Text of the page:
The February 9, 2007 image shows the area previously occupied by Larsen B ice shelf seen as semi-circular area at the right side of the image. The resulting icebergs from the disintegration flowed to the Weddell sea. These icebergs wouldn’t have raised the sea level since the ice shelf was already floating in water and occupied as much volume as the water that would have been generated when it melted. However, these ice shelves act as brakes to the glaciers flowing out to the sea. So the loss of these shelves can speed up the flow of glaciers to the sea, which can result in the rise of sea level.
These photographs show an enlarged eastward-looking view of a small section of the Hubbard Glacier terminus and the evolution of the “squeeze-push” moraine in front of Gilbert Point that blocked the tidal exchange between Disenchantment Bay (bottom of photos) and Russell Fiord (top of photos), creating Russell Lake which rose to 18.6 metres (61 feet) above sea level over 21⁄2 months before it finally outburst on 14 August 2002, creating the second largest glacial lake outburst worldwide in historical times.
The response to climate change is being observed with the receding glaciers.
The San Quintín Glacier is the largest outflow glacier of the Northern Patagonian Ice Field located in southern region of Chile. As seen in the photographs, this glacier appears to be retreating and losing mass in recent years.
TOPIC: GLOBAL WARMING <ul><li>SUBJECT : BIOLOGY
DISGUSTING EFFECTS <ul><li>An increase in global temperature will cause sea levels to rise and will change the amount and pattern of precipitation , probably including expansion of subtropical deserts.
Warming is expected to be strongest in the Arctic and would be associated with continuing retreat of glaciers, permafrost and sea ice. </li></ul>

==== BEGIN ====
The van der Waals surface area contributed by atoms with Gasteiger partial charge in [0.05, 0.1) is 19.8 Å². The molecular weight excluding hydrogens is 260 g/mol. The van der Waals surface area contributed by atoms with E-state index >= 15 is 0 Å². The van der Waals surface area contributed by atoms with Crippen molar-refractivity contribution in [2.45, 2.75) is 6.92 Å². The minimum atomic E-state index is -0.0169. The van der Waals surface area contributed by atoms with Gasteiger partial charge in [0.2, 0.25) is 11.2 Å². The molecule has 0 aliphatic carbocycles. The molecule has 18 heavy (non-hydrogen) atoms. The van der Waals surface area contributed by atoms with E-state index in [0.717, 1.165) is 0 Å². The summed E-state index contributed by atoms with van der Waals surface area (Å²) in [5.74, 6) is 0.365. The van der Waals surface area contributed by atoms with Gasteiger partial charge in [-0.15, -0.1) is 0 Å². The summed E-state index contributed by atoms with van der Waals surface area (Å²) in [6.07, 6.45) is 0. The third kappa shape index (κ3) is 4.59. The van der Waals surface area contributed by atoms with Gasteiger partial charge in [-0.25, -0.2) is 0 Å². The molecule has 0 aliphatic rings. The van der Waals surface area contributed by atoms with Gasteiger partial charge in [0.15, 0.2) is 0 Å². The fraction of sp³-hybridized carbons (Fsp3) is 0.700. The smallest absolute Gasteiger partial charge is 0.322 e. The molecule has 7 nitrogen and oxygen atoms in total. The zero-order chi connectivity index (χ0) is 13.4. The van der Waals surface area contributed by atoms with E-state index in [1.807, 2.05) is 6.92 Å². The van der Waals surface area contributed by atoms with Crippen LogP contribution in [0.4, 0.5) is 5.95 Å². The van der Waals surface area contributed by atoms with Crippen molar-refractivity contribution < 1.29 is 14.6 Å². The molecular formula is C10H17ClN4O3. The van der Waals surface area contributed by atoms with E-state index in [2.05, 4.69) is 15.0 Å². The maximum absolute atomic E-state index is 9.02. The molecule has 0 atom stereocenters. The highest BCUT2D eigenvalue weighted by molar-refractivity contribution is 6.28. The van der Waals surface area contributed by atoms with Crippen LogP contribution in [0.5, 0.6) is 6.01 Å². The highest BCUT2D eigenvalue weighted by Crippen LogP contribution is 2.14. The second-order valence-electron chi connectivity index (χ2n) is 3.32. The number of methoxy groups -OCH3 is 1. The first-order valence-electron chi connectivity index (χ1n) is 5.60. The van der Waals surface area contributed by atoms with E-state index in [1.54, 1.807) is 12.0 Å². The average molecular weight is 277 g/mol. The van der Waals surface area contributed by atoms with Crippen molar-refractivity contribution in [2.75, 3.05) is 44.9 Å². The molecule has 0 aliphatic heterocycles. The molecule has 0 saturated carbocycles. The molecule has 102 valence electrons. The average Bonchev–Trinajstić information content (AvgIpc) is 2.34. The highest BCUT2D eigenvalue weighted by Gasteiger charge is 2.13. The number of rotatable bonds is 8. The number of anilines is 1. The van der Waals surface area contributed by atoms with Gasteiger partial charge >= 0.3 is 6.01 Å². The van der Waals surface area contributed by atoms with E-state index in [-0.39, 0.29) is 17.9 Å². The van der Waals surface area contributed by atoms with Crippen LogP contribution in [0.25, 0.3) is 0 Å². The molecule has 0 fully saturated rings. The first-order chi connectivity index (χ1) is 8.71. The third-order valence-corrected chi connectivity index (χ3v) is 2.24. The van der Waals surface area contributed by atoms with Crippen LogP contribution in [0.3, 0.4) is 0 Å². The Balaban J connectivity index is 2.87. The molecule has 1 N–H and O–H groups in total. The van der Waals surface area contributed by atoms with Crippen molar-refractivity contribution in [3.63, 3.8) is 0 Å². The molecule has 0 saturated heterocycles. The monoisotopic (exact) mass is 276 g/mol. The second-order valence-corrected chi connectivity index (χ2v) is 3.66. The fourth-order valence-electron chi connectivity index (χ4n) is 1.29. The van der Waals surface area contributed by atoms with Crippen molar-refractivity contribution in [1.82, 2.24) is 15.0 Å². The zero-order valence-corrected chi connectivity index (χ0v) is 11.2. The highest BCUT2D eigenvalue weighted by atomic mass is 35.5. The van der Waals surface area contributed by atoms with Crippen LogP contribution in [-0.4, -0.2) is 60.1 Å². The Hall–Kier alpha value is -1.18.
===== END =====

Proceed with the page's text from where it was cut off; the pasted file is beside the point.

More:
EFFECTS <ul><li>Other likely effects include changes in the frequency and intensity of extreme weather events, species extinctions, and changes in agricultural yields.
Warming and related changes will vary from region to region around the globe, though the nature of these regional variations are uncertain. </li></ul>
Greenland is now losing 20 percent more mass than it receives from new snowfall each year. Greenland Ice Sheet
The ice shelf disintegrated suddenly in March 2002 due to warm summer temperatures Disintegration of the Larsen B Ice Shelf, Antarctic Peninsula NASA Earth Observatory
North America: Angangueo <ul><li>1986: Images show Degradation of forest area </li></ul><ul><li>2001: Between 1984 and 1999, 38 per cent of forests were degraded </li></ul>Hubbard Glacier advances United States 14 Aug 2002 10 Aug 2002
North America: Angangueo <ul><li>1986: Images show Degradation of forest area </li></ul><ul><li>2001: Between 1984 and 1999, 38 per cent of forests were degraded </li></ul>Glacier National Park, Montana, United States
The San Quintin Glacier appears to be losing mass and retreating Retreat of San Quintin Glacier, Chile NASA Earth Observatory
Preventive measures <ul><li>Avoid Deforestration </li></ul>DON'T DO THIS
Follow these ! <ul><li>Decrease the use of fossil fuels </li></ul>
<ul><li>Use of eco-friendly resources like solar energy </li></ul>